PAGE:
SANDY — Scott Cowdell called it "the worst about-face" he's seen in his 21 years of service on the Sandy City Council.
During an unscheduled discussion Tuesday about the City Council's decision to not allow a park-and-ride lot to serve a future light-rail station at 11400 South, Councilman Stephen Smith asked for the issue to be reconsidered next week.
Smith said he believes additional conditions offered by the Utah Transit Authority since the May 10 vote, combined with those recommended by the City Council and Planning Commission, will adequately mitigate expected detrimental impacts of the parking lot.
"I believe I'm now in a position where I can support the conditional-use permit and see no reason not to move it forward," Smith said during the "other council business" portion of Tuesday night's City Council meeting.
Two weeks earlier, Smith was one of four council members who supported an appeal by a group of residents to overturn a decision by the Planning Commission in January that gave UTA a green light to build a parking lot west of the TRAX station now under construction at 11400 South.
Residents who celebrated that victory said they weren't in attendance for Tuesday night's meeting because the City Council agenda made no mention of the UTA project.
They plan to be there next week, however, and they hope they'll be given a chance to speak.
"We're not happy about it," resident Shane Woodbury said about the council's action Tuesday.
Neither was Cowdell, who along with fellow council members Smith, Bryant Anderson and Linda Martinez Saville sided with residents and voted to overturn the Planning Commission's action.
"It's almost unbelievable to me that backbones float away like that," Cowdell said.
Councilman Dennis Tenney took offense to Cowdell's comments, saying it was "despicable" for one elected official to "impugn the integrity" of another.
Councilman Chris McCandless also came to Smith's defense, saying "a decision of this magnitude (takes) a considerable amount of inner strength and fortitude."
"It's easier to just sit back and see what happens," McCandless said.
A group of 50-plus residents have been fighting for the past 2 ½ years to keep the park-and-ride lot from being built near their homes, arguing that it would negatively affect the health, safety and character of their neighborhood.
And two weeks ago, a majority of council members agreed with them. The City Council is expected to reconsider the issue during its May 31 meeting at City Hall, 10000 Centennial Parkway.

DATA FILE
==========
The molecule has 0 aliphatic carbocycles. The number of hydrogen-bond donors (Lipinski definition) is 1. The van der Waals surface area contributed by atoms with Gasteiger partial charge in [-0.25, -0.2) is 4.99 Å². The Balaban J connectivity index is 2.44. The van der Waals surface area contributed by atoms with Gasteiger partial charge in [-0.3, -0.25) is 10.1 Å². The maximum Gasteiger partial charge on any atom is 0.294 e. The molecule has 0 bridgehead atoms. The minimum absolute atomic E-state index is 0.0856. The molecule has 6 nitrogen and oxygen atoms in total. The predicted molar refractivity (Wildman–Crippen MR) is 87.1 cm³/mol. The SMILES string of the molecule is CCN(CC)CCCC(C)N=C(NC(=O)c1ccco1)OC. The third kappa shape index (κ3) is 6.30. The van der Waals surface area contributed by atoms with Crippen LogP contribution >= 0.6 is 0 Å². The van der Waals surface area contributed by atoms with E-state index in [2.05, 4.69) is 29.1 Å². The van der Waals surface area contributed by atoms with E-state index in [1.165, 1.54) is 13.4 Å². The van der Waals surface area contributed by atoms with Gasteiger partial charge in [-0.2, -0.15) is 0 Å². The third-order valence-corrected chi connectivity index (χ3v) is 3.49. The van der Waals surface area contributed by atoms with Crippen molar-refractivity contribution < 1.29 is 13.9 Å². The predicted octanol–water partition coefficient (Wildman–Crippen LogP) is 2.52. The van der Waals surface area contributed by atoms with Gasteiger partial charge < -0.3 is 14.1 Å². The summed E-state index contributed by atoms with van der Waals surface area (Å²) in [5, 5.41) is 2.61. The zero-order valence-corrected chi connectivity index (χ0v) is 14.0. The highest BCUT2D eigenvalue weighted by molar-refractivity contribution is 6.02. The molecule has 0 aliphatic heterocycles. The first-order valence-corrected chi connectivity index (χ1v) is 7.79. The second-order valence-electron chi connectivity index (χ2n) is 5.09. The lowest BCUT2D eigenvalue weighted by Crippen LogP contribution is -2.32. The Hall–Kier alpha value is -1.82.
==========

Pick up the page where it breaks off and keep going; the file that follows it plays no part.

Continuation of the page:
"This will have a detrimental impact on the neighborhood," Woodbury said. "If (council members change their minds), they will not be upholding what they were elected to do."
UTA officials had said they likely would appeal the decision in court, though they had not done so prior to Tuesday's meeting.
Spokesman Gerry Carpenter said the UTA is encouraged by the City Council's decision to revisit the issue.
"We feel like we have a great partnership with Sandy, a partnership that is mutually beneficial, and we believe this will continue," Carpenter said.
Since the vote, UTA officials have offered to increase security measures in the park-and-ride lot, including the installation of security cameras and working together with the Sandy Police Department to address an expected increase in crime.
"If crime increases, so do the patrols," McCandless said. "We can say, 'Increase your police patrols because we have an increased problem in our area.' ... That's substantive."
UTA also has worked to address concerns about the potential for the park-and-ride lot filling up and parked cars spilling into surrounding neighborhoods, Smith said.
The transit authority has agreed to a parking-management plan similar to that of the city's agreement with Rio Tinto Stadium. In the short term, LDS Church parking lots likely will be used in the event the parking lot exceeds capacity.
On Wednesday, the UTA Board of Trustees voted to move forward with purchasing the 2-acre vacant lot immediately west of the planned park and ride. The property acquisition would allow UTA to address potential parking issues whenever they arise, Carpenter said.
"It really gives us some more options to make sure we mitigate concerns and are good neighbors," he said.
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